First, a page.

So, what PaCO2 values should we target? We shouldn't throw out the baby with the bathwater – some amount of control over PaCO2 is probably sensible. In the absence of high-quality data, the following targets might be reasonable.
a) patients requiring tighter control over PaCO2
- Some patients may deserve closer monitoring, perhaps the following groups:
- (1) Neuro-critically ill patients with elevated intracranial pressure.
- (2) Patients with right heart failure due to pulmonary hypertension (hypercapnia and acidosis increase pulmonary vascular resistance).
- (3) Pregnant patients.
- Targeting relatively “normal” PaCO2 values in these patients (e.g., 35-45 mm) seems reasonable.
- Occasional, other patients with specific pathologies may require specific pH management strategies (e.g., severe salicylate intoxication patients undergoing alkalinization).
b) patients who don't require tight control over PaCO2
- Among most other intubated patients, it's probably unnecessary to target such a tight range of PaCO2 values.
- The optimal strategy for titrating PaCO2 in these patients is unknown, so any goals will by definition be arbitrary.
- One reasonable strategy might be to adjust PaCO2 to target a pH of roughly 7.2-7.5. The rationale for this is as follows:
- pH seems to be a more important physiological variable than PaCO2. Normal physiology seems to be designed to defend the pH more robustly than defending the PaCO2 (e.g., respiratory compensation for metabolic acid/base disorders demonstrates that evolution cares more about pH than PaCO2). Enzyme and protein function depends on pH, not PaCO2 – explaining why pH is more important.
- Alkalemia is generally not well tolerated, but 7.50 represents only a very mild degree of alkalemia.
- Acidemia is generally tolerated far better than alkalemia. The lower extent of a “safe” pH is unknown and may vary between patients. However, 7.2 seems to be well within a safe range (e.g., as established by common practices surrounding permissive hypercapnia).
- For patients with pulmonary disease (e.g., ARDS, severe asthma, bronchopleural fistula), permissive hypercapnia might be better (e.g., targeting a pH > 7.15 or 7.10). However, a pH target of 7.2-7.5 may be reasonable for most intubated patients.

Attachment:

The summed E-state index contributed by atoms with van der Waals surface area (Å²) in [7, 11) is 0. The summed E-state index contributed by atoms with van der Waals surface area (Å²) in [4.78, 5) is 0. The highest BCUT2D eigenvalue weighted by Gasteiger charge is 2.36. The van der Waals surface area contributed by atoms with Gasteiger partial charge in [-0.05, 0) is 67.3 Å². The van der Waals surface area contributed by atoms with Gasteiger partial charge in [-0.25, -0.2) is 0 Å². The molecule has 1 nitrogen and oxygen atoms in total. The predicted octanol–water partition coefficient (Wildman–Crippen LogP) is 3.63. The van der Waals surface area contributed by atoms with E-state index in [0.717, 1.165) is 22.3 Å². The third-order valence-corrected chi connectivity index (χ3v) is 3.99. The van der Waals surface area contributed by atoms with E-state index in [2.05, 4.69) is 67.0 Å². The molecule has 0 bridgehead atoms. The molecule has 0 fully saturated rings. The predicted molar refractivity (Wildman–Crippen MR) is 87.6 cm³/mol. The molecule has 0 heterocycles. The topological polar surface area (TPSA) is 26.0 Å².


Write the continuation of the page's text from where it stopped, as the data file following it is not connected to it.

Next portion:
interpretation of etCO2 waveform morphology
Aside from simply paying attention to the etCO2 value, it is essential to also inspect the waveform. At the most basic level, the normalcy of the waveform informs about the accuracy of the etCO2 value (if the waveform is abnormal or erratic, then the etCO2 value is less reliable). At the next level, abnormal waveforms may suggest specific pathologies.
normal etCO2 waveform
- Key aspects:
- (1) Relatively sharp upstroke, flat top that reaches a plateau, and rapid downstroke.
- (2) etCO2 values are reasonably stable from breath to breath (they may vary by a few mm, but they shouldn't be all over the place).
airway obstruction etCO2 waveform (Fin-shaped)
- Key aspects:
- (1) Mild obstruction will cause an increase in the slope of the top of the waveform.
- (2) Severe obstruction may cause the entire waveform to resemble a shark fin.
- Differential diagnosis:
- Small airway obstruction (e.g., COPD or asthma).
- Larger airway obstruction (partially obstructed airway).
- Why does exhaled CO2 rise over time due to obstruction?
- Early in expiration, relatively unobstructed alveoli empty. Gas spends less time in these alveoli, so the pCO2 is lower.
- Later on during, the more obstructed alveoli start emptying. Gas stays longer in these alveoli, so their pCO2 is higher.
- A fin-shaped capnograph suggests that the etCO2 may be substantially lower than the blood pCO2.
- Key aspects:
- Small divots are seen in the etCO2 pattern.
- These occur synchronously with patient effort.
- (1) At the most basic level, these reveal that the patient isn't paralyzed.
- (2) Notches occurring during expiration represent “missed triggers”: the patient is trying to trigger another breath, but failing to do so. This may be a sign of autoPEEP or an incorrectly set trigger sensitivity. Notches can also be a sign of flow starvation if the ventilator is set in a volume-cycled mode.
- Key aspects: etCO2 tracing never returns to zero baseline.
- Significance: Patient is rebreathing CO2. This may result from a faulty expiratory valve, or (in an anesthetic machine) saturation of the CO2 system.
etCO2 to confirm endotracheal tube placement
waveform capnography is the gold-standard test to confirm initial endotracheal tube placement
- Esophageal placement may generate a brief etCO2 tracing, but this will rapidly be extinguished within about six breaths. This initial etCO2 signal may be caused by carbon dioxide which has been insufflated into the gastrointestinal tract during bag-mask ventilation.
- Potential problems:
- (1) Capnography can fail if tubing is kinked (for side-stream capnography) or is connected incorrectly to the monitor. These problems may be avoided by testing the etCO2 sensor prior to intubation (by placing it close to the patient's mouth, where it should register some CO2 production). Alternatively, portable etCO2 sensors have the advantage of requiring no tubing or connections with the monitor.
- (2) Endotracheal tube placement in a right mainstem bronchus will reveal a normal etCO2 tracing.
- (3) Endotracheal tube placement above the vocal cords in the glottis may reveal a near-normal appearing etCO2 tracing.